Today we’re confirming earlier hypotheses.
while adding a little data here and there.
the nematode, Enoplus (Fig. 1) lacks a notochord and fins.
Pikaia (Middle Cambrian) has a lancelet-like, hagfish-like (genus: Myxine) dorsal fin from head to tail the wraps around ventrally and terminates at the cloaca/anus (Fig. 1).
A caudal fin first appears separate from a now discontinuous dorsal fin first in the lamprey, Pteromyzon.
Lateral fin folds also first appear in the lamprey, Pteromyzon (Fig. 1).
Since Loganellia is from the Early Silurian, phylogenetic predecessors must be Ordovician and earlier. Haikouichthys is from the Early Cambrian, so predecessors, like Myxine, the hagfish, must be from the Ediacaran. Others, like the extant sturgeon, Acipenser, and whale shark (Rhincodon) are extant late survivors of Late Ordovician to Early Silurian radiations.
Fish fins were all immobile at first.
Derived taxa evolved stronger girdle anchors and muscles to make various fins the primary locomotory organs, reducing the need for caudal propulsion and locomotion in taxa from Manta to Chelonia to Homo.
Gill arch theory or “Gegenbaur hypothesis,” was posited in 1870 and proposes that the “paired fins are derived from gill structures”.
Lateral fin-fold theory: paired fins budded from longitudinal, lateral folds along the epidermis just behind the gills. “There is weak support for both hypotheses in the fossil record and in embryology. “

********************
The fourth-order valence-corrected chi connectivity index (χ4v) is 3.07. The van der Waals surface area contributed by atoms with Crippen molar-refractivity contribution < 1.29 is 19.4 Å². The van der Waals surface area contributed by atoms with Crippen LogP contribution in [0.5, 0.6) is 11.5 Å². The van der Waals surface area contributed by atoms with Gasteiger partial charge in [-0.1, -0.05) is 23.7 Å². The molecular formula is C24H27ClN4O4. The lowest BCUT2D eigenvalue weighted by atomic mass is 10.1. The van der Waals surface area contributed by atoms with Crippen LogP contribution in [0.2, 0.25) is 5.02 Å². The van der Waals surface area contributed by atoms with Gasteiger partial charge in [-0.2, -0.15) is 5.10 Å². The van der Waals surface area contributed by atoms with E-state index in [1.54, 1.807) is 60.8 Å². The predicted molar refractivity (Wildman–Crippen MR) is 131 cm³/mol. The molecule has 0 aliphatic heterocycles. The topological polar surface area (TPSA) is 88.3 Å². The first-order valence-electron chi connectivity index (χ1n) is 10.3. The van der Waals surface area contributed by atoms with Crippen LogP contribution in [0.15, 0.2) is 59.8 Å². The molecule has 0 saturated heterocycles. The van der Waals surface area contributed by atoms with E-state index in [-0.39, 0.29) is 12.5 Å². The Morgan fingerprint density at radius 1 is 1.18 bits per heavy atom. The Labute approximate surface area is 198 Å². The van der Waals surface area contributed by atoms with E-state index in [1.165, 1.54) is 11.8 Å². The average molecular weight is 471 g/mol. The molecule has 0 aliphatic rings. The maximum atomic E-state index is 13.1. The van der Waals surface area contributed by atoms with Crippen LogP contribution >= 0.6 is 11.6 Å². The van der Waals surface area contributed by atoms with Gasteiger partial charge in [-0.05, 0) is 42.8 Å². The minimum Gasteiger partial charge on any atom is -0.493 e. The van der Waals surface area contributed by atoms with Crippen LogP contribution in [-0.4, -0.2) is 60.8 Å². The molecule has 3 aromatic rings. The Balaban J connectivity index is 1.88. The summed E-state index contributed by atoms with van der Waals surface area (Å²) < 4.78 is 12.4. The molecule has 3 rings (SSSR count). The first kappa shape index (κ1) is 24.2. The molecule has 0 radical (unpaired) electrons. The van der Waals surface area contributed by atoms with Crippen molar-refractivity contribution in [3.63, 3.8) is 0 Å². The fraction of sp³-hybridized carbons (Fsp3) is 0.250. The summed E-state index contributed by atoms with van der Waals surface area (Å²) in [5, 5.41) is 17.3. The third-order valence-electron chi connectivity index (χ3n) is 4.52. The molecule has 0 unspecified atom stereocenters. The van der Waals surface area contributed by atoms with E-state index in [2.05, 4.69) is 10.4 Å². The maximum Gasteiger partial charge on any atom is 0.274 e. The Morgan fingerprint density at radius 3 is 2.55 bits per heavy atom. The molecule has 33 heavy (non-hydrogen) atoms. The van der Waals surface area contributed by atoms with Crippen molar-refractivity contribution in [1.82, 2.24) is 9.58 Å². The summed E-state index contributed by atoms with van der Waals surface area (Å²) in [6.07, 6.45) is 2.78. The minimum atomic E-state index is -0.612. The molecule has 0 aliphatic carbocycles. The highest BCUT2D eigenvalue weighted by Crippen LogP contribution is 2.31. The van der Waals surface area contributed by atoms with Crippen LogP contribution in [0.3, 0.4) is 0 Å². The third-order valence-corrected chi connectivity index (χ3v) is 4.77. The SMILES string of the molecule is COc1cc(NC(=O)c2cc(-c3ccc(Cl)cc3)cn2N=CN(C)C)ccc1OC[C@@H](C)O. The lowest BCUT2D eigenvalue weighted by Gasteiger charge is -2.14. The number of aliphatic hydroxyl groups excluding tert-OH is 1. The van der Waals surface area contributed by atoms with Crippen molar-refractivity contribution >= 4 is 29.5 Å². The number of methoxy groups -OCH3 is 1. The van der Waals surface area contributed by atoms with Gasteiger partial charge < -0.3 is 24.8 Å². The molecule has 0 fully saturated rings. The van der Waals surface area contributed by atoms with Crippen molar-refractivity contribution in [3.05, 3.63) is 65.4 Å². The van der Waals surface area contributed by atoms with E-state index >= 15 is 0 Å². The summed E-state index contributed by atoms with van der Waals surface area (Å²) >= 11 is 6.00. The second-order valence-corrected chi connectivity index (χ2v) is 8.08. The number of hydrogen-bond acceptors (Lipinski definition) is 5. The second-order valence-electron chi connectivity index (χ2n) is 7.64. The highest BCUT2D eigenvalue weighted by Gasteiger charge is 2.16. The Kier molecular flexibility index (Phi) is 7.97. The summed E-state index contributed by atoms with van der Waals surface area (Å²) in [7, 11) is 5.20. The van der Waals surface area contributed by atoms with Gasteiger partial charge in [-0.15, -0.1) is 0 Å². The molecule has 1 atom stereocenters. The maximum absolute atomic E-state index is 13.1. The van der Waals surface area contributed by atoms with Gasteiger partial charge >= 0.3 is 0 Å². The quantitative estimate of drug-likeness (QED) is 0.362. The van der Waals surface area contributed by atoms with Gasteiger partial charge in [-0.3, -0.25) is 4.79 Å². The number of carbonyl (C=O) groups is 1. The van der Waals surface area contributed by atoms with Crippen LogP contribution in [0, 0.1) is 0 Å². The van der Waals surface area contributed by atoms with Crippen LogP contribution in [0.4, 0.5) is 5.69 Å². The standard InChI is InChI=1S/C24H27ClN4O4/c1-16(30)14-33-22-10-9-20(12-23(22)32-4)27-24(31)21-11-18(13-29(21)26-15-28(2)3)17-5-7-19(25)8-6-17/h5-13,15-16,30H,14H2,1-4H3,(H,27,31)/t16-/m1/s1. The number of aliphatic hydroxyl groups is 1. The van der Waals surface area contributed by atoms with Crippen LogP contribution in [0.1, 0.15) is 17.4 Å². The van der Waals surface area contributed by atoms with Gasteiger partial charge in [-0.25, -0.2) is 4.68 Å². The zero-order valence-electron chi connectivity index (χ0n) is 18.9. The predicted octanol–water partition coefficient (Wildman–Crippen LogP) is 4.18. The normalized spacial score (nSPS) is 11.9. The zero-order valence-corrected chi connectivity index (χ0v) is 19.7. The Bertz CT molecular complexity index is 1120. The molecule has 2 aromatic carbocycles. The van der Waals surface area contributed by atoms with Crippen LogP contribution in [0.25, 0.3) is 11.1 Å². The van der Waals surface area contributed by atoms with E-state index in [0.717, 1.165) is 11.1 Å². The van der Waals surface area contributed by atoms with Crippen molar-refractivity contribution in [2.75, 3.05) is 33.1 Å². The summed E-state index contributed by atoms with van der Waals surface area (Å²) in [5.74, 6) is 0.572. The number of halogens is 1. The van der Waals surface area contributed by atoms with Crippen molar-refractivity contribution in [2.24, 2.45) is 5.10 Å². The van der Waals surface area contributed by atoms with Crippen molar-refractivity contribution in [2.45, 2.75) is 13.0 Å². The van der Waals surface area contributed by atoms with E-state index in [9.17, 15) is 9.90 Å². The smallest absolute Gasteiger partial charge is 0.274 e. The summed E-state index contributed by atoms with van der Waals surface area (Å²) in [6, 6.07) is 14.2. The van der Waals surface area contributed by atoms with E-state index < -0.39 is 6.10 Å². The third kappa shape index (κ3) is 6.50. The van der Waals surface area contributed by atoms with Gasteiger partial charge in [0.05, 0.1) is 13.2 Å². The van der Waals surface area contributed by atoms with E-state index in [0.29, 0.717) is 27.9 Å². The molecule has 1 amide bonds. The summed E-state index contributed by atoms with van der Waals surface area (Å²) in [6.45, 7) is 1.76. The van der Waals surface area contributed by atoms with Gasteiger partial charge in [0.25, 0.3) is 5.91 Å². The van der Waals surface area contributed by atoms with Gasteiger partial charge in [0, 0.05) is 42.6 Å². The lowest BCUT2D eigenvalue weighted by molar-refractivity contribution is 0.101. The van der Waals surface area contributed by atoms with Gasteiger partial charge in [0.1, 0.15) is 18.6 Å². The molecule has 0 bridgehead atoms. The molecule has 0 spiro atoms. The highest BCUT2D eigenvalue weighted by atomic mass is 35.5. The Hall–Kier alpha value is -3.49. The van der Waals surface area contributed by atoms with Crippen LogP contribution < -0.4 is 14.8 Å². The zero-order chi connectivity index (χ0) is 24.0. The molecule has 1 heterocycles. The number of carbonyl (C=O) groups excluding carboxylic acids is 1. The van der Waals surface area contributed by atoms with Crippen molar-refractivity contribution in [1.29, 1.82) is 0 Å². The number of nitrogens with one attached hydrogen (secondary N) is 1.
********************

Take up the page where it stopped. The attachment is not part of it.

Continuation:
Andrew Gillis 2016 wrote:
“Unfortunately, the fossil record currently tells us relatively little about the stepwise acquisition of paired fins during vertebrate evolution, so we decided to address this question from a developmental perspective.” More on their study here.
One clade of basal chordates lacks any trace of dorsal, anal or lateral fins.
These include naked Metaspriggina, and armored Arandaspis, Poraspis and Drepanaspis (Fig. 3) in which the gill atrium became larger and wider as the taxon became overall larger. These taxa left no extant descendants. Other armored basal chordtes, like the Dunyu and Hemicyclaspis, are derived from Haikouichthys (Fig. 1).
According to results recovered by the LRT
(subset Fig. 1) workers need to continue combining extant and extinct taxa in phylogenetic analyses in their studies on fin origins. It is clear that prior workers understood the origin of fins as they studied shark embryos and fossils. Those studies are confirmed by the LRT so long as they do not include spiny sharks and placoderms.
Diogo R 2020. Cranial or postcranial—Dual origin of the pectoral appendage of vertebrates combining the fin‐fold and gill‐arch theories? Developmental Dynamics https://doi.org/10.1002/dvdy.192
Goodrich ES 1906. Notes on the Development, Structure, and Origin of the Median and Paired Fins of Fish. 50(2):333–371.
Jarvik E 1964. On the origin of girdles and paired fins. Israel Journal of Zoology 14:1–4.
Shubin N 1995. The Evolution of Paired Fins and the Origin of Tetrapod Limbs. In: Hecht M.K., Macintyre R.J., Clegg M.T. (eds) Evolutionary Biology. Evolutionary Biology, vol 28. Springer, Boston, MA. https://doi.org/10.1007/978-1-4615-1847-1_2
thenode.biologists.com: Gills, fins and the evolution of vertebrate paired appendages
notesonzoologycom: click here.
ScienceDaily: Scientists Discover Evolutionary Origin Of Fins, Limbs
PNAS.org: Seeking the origin of paired fins
Wiki/Fish_fin: Evolution of paired fins: